Professor Jacqueline Glass, professor in construction management and vice dean research at the Bartlett School of Sustainable Construction at UCL and director of the Transforming Construction Network Plus, takes her turn to reveal her digital life. Below she calls for the industry to realise the role of chief digital officer, and her joy in flight-path spotting.
What new built environment digital innovation that you’ve seen recently really excites you?
I really like Boston Dynamic’s ‘Spot’ robot, but just as an ‘agent provocateur’. Spot is advanced, quirky and attractive – apparently. It draws people’s attention, at least, and gets them thinking about what digital might mean for their sites and operations. To be honest though, Spot probably wouldn’t fare terribly well on site on a wet day in February, up to its little motorised knees in clay… so our robotics and automation research is much more practical but just as exciting. For example, we’re exploring using a Husky [robot] to (hopefully) make a big difference to how the industry collects and utilises on-site data.
What single thing would help accelerate construction’s digital adoption?
Interoperability for sure, but my choice would be a clear recognition of construction IT expertise as a distinct and valued career path in all businesses. Of course we need information systems experts for core business IT provision, but these folk are not construction-specific operators. The UK is 22nd in the world in robotics know-how and I can’t help think we’ll be a laughing stock if don’t have a chief digital officer in every C-suite in every major construction firm by 2030.
Who do you follow on social media about BIM and digital construction – and why?
Definitely Tom Oulton, Su Butcher, Alain Waha and Paul Wilkinson on Twitter, but I have recently been super impressed by the continued global leadership from the scholars at ETH Zurich, whether it’s Daniel Hall, Philippe Block, Gramazio Kohler Research or the NCCR Digital Fabrication lab – amazing research and thought-leadership. Often on Insta and no wonder: some of their digitally fabricated structures are just beautiful.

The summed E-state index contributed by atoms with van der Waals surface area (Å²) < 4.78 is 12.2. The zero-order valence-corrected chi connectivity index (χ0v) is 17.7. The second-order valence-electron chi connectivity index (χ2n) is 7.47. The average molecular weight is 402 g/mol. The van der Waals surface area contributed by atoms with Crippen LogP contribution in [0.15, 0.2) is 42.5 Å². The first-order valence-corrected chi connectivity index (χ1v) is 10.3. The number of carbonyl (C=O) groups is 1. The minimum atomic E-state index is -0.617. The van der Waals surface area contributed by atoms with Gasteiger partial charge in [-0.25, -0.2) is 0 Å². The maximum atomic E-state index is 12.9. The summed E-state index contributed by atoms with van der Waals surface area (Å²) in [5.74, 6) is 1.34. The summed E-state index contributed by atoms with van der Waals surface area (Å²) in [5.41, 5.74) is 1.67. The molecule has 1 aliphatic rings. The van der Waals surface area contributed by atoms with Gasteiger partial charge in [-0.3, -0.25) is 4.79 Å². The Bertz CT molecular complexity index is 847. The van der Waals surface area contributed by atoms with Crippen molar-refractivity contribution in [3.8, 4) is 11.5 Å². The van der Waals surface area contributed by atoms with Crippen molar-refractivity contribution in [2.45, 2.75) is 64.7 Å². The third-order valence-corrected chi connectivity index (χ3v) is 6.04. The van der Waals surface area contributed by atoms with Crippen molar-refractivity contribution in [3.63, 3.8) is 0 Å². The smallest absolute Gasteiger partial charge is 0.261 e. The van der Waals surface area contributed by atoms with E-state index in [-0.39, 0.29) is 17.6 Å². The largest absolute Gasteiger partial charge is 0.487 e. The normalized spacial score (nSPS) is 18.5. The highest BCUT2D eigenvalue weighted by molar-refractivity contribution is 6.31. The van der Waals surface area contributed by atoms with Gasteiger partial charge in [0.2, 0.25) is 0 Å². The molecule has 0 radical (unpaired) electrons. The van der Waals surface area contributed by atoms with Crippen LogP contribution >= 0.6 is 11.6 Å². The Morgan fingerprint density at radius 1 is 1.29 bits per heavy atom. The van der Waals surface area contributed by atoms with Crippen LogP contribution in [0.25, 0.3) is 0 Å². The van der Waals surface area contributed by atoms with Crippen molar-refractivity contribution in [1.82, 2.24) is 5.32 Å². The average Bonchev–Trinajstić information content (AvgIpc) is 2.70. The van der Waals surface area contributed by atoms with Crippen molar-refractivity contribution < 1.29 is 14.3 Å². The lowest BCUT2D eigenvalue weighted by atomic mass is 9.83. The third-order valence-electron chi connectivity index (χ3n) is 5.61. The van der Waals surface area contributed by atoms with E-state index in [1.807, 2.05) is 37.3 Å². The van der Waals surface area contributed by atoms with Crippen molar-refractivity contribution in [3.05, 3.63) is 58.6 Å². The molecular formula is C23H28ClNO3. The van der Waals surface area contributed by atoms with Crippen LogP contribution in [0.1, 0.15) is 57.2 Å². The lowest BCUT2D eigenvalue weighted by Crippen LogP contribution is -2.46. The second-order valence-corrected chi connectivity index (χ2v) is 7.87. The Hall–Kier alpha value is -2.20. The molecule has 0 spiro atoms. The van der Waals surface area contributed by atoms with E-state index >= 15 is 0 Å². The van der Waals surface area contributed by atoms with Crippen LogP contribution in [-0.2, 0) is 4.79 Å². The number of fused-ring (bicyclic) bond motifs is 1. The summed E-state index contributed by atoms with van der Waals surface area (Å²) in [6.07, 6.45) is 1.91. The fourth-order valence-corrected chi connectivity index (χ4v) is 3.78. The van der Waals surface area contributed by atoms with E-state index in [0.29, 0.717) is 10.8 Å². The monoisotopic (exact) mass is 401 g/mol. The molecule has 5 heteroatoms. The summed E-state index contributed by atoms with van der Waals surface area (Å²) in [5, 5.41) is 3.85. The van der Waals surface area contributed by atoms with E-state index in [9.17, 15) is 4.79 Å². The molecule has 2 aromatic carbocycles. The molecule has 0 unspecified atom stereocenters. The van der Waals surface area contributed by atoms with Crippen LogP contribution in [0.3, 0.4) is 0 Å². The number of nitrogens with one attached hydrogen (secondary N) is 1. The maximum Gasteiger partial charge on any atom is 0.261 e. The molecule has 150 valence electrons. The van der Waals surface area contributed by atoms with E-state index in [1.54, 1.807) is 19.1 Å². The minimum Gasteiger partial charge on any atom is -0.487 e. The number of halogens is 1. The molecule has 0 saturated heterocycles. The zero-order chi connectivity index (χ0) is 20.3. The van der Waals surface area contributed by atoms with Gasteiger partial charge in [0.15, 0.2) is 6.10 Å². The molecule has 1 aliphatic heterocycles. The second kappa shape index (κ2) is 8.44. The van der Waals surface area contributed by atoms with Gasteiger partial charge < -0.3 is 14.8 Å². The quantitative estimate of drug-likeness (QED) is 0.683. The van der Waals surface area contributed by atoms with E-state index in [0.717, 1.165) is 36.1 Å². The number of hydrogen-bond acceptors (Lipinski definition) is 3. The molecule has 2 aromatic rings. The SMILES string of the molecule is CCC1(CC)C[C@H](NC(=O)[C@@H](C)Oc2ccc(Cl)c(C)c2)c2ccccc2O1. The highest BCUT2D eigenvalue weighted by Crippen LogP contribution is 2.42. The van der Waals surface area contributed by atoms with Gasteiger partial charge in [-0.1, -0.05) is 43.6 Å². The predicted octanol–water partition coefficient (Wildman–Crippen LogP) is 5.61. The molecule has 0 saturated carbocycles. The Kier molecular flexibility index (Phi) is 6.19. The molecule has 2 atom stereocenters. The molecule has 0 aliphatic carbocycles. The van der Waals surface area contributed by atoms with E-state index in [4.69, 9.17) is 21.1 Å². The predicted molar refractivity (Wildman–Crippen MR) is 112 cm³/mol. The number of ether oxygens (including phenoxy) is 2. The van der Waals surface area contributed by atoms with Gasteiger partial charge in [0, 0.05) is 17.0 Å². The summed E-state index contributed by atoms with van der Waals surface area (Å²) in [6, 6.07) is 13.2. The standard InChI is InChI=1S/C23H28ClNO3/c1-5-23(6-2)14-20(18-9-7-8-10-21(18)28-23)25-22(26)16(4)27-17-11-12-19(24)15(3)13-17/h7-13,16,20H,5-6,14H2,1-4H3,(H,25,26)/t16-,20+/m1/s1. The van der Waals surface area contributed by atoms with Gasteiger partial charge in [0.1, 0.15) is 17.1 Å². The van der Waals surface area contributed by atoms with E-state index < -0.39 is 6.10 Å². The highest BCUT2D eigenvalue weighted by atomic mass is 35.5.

What was the last app you downloaded and why?
It was Flightradar24, as an entirely vicarious virtual holiday app. I just drop into it from time to time to see what’s going on in the skies above me and around the world. I have to say it can be quite addictive if you’re not careful!
I was always a map nerd, so was always going to enjoy Flightradar, to be honest. Fascinating and sort of real time too, provided my wi-fi can keep pace with an A380 taking off from Heathrow!
What’s the tech bane of your life?
Am I allowed to say Microsoft? [You are – ed.] If not, I would say old laptops with the in-built camera located poorly, so the user’s image on Zoom is unflattering! Humanity properly let itself down on the day those old machines were designed.
Mac or PC/iOS or Android?
PC at work and Apple phone and iPad at home – although that’s all the same place these days I guess. I didn’t convert to iPhone for absolutely ages because I didn’t like the corner radii of the handsets (honestly I thought Sony chose a nicer radius)… Yes, I am still a fidgety architect at heart when it comes to design, but the intuitive UX soon won me over, and now like many, I wouldn’t go back.
Do you have any smart home features or other digital gadgets?
Not so much: I’m a lot more analogue at home than in work, which for me is a good balance. And I’m not an early adopter: my TV is 14 years old and still going strong, which I guess means that my interests in sustainability are currently winning the battle with my innovation motivations. Though that’s a regularly fought contest as I am a big fan of Formula 1, not least for the engineering and the awe-inspiring analytics in the sport.